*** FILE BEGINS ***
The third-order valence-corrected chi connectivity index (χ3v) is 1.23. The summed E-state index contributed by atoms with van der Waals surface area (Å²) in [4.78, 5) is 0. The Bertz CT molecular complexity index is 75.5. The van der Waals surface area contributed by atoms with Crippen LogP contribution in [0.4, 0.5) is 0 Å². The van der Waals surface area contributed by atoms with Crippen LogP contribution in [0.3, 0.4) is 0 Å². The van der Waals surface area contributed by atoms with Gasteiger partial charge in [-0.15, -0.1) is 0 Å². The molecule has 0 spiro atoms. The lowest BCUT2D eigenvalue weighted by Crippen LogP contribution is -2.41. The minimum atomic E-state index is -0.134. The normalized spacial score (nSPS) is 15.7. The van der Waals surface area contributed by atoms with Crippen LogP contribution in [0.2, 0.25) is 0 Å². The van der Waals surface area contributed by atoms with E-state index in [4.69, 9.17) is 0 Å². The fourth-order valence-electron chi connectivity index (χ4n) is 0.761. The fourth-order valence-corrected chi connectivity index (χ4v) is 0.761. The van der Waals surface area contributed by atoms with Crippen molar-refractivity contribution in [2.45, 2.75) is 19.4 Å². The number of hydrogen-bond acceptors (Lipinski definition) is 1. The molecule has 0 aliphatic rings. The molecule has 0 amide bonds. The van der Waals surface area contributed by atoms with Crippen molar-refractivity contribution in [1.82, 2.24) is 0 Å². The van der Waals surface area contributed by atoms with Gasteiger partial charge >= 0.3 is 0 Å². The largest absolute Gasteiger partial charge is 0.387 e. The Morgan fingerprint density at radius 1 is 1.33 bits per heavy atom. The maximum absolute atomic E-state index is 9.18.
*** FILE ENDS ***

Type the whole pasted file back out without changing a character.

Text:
The third-order valence-corrected chi connectivity index (χ3v) is 1.23. The summed E-state index contributed by atoms with van der Waals surface area (Å²) in [4.78, 5) is 0. The Bertz CT molecular complexity index is 75.5. The van der Waals surface area contributed by atoms with Crippen LogP contribution in [0.4, 0.5) is 0 Å². The van der Waals surface area contributed by atoms with Crippen LogP contribution in [0.3, 0.4) is 0 Å². The van der Waals surface area contributed by atoms with Gasteiger partial charge in [-0.15, -0.1) is 0 Å². The molecule has 0 spiro atoms. The lowest BCUT2D eigenvalue weighted by Crippen LogP contribution is -2.41. The minimum atomic E-state index is -0.134. The normalized spacial score (nSPS) is 15.7. The van der Waals surface area contributed by atoms with Crippen LogP contribution in [0.2, 0.25) is 0 Å². The van der Waals surface area contributed by atoms with E-state index in [4.69, 9.17) is 0 Å². The fourth-order valence-electron chi connectivity index (χ4n) is 0.761. The fourth-order valence-corrected chi connectivity index (χ4v) is 0.761. The van der Waals surface area contributed by atoms with Crippen molar-refractivity contribution in [2.45, 2.75) is 19.4 Å². The number of hydrogen-bond acceptors (Lipinski definition) is 1. The molecule has 0 aliphatic rings. The molecule has 0 amide bonds. The van der Waals surface area contributed by atoms with Crippen molar-refractivity contribution in [1.82, 2.24) is 0 Å². The van der Waals surface area contributed by atoms with Gasteiger partial charge >= 0.3 is 0 Å². The largest absolute Gasteiger partial charge is 0.387 e. The Morgan fingerprint density at radius 1 is 1.33 bits per heavy atom. The maximum absolute atomic E-state index is 9.18.